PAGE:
David Takeuchi, associate dean for faculty excellence, was profiled this month in the UW Department of Sociology e-newsletter. The story traces David's early years in Hawaii where a college education seemed outside his reach to his "aha!" moment as a young adult triggered by a steady diet of fiction and nonfiction works by Afrian American authors.
It’s not unusual for sociologists to discover their calling late. Musicians, mathematicians, artists, and doctors may know even as kids what they will be when they grow up, but there just aren’t a lot of youngsters dressing up as sociologists for Halloween. Of course, you don’t find a lot of longitudinal data play sets at Toys R Us, either. Sociology is disadvantaged when it comes to kid appeal.
But once a young scholar destined for sociology actually finds it (usually in college), the path to graduate study, post-doctoral research, and finally to a tenure track job is pretty straightforward, if not exactly quick. Not so for David Takeuchi; he took the road less traveled. Way less traveled. He sometimes calls himself an “Accidental Sociologist.”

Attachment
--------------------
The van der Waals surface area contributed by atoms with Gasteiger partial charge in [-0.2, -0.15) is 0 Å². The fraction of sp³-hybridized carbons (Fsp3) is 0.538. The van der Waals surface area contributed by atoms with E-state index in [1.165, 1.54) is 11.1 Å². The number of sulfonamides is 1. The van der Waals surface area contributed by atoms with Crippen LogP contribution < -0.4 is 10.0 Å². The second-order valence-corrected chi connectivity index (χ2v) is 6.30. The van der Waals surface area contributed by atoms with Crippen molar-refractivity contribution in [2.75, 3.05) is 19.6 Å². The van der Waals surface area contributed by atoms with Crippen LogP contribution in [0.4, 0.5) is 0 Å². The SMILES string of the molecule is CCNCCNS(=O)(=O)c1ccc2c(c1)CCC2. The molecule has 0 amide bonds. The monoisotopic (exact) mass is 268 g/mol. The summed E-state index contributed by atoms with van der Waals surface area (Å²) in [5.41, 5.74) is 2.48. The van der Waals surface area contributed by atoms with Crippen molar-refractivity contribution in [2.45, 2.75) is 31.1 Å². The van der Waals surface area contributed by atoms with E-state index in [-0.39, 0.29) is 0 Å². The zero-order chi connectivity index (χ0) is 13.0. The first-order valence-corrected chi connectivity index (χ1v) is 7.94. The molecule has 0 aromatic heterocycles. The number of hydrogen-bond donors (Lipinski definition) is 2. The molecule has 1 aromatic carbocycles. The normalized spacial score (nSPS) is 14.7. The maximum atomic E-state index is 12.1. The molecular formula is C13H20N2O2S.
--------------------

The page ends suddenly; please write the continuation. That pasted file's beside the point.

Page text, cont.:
Today Professor Takeuchi has a long and impressive resume of publications, grants, and honors. But when he was growing up in a working-class family in Hawai’i, he had no notion of an academic career. For most of his school years, he never even dreamt of college. His main academic ambition was to finish high school. He had no scholarly role models at home. His father, Hideji Takeuchi, joined the labor force right out of 8th grade, exhausting his youth in Hawaii’s pineapple and sugar cane fields, ultimately working out his final years as a janitor. David’s mother, Chieko, waited tables during the day, then hustled tips as a barmaid at night. She was a high school graduate, though, and hoped for as much for her son. Continue to the full story here.